Thursday, September 03, 2015

Part 8 of The Empire Strikes Out - Canada's Defence & The Commonwealth Space Program

The Diefenbaker Government Collapses

Diefenbaker recalls the Canadian Ambassador. February 1963. 
By Robert Godwin
The general confusion during the late 1950s about the merits of missile defence led to several questionable strategic decisions made by the Governments of Canada and the United Kingdom. 
The possibility of a third contestant in the Space Race, in the form of a Commonwealth space program hinged on the sharing of technology and financing amongst the various invested nations, but more significantly on the political choices made regarding the future defensive postures of Canada, the United States and the United Kingdom.
Diefenbaker's decision to not equip Bomarc with nuclear warheads would lead to an unparalleled rift between the USA and Canada. Demonstrating an almost breathtaking ignorance of the situation one of the options Diefenbaker's cabinet had seriously considered was having the nuclear warheads delivered to Canada only in the case of an emergency. They would only be fitted to the delivery systems when required, apparently accepting the fact that the fallout would still rain down on Canada.[1] This option would however allow the Prime Minister the ability to say that he hadn't been "proliferating."

Diefenbaker had tried to put any nuclear weapons deployed in Canada under joint control so that neither Canada nor the United States could unilaterally use them without the other's consent. It was however his stated preference to not have any at all while there were still disarmament discussions with the Soviets. He was also convinced that such joint control was all but impossible as long as the US law specifically precluded it.

This situation had festered until, just two days before the Cuban Missile Crisis, Kennedy wrote to Diefenbaker. A vote was pending in the United Nations for a moratorium on nuclear weapons tests and Diefenbaker had decided to vote in favour of the moratorium. Kennedy wrote, "It will be tantamount to Canada's abandoning the Western position…this will be seen by the Soviet Union as a successful breach of the Western position…I hope you will reconsider this decision to cast an affirmative vote for a resolution which can only cause damage."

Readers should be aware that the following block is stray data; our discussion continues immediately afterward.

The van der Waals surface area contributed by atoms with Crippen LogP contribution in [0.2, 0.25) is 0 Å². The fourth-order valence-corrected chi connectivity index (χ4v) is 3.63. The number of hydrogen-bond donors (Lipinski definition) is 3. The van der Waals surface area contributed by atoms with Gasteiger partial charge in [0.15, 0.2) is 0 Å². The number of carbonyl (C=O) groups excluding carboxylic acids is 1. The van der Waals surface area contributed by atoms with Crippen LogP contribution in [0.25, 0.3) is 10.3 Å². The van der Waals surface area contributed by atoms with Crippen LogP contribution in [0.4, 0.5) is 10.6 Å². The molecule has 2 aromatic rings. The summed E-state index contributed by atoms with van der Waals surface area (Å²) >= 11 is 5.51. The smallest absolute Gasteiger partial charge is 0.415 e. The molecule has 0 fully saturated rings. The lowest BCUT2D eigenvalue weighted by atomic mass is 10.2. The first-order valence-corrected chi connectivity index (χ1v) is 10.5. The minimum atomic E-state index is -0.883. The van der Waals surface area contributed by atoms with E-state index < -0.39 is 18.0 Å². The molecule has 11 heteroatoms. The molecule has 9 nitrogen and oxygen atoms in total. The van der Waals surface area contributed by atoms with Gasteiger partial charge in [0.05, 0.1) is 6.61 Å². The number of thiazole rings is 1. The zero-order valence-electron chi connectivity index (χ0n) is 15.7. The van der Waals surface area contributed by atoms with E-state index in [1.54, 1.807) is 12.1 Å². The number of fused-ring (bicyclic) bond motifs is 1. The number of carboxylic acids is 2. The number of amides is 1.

Two days later Kennedy went toe-to-toe with Kruschev and what Diefenbaker might have thought quickly became irrelevant.

In November 1962 meetings were held in Ottawa with the United States to determine how much warning there might be of a Soviet attack. The conclusion was three hours. If the Bomarcs were armed with warheads, but there was a "missing part" they could be armed in just less than two hours. This would therefore allow Canada to remain "nuclear free". Diefenbaker thought this was the best option until someone in the US team suggested that if the "missing part" also remained in Canada the time could be reduced. Diefenbaker realized this was ridiculous and declined...

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Robert Godwin.
Robert Godwin is the owner and founder of Apogee Space Books. He is also the Space Curator at the Canadian Air & Space Museum

He has written or edited over 100 books including the award winning series "The NASA Mission Reports" and appeared on dozens of radio and television programs in Canada, the USA and England as an expert not only on space exploration but also on music. 

His books have been discussed on CNN, the CBC, the BBC and CBS 60 Minutes. He produced the first ever virtual reality panoramas of the Apollo lunar surface photography and the first multi-camera angle movie of the Apollo 11 moonwalk. His latest book was written with the late Frederick I Ordway III and is called "2001 The Heritage and Legacy of the Space Odyssey" about the history of spaceflight at the movies.


1. Globe and Mail Feb 1 1963

Last Week: "Canada Rejects the Commonwealth Space Program," in part seven of "The Empire Strikes Out - Canada's Defence & The Commonwealth Space Program."

Next Week: "RADARSAT & the Consequences for Canada's Aircraft Industry," as the final chapter of "The Empire Strikes Out - Canada's Defence & The Commonwealth Space Program" concludes!

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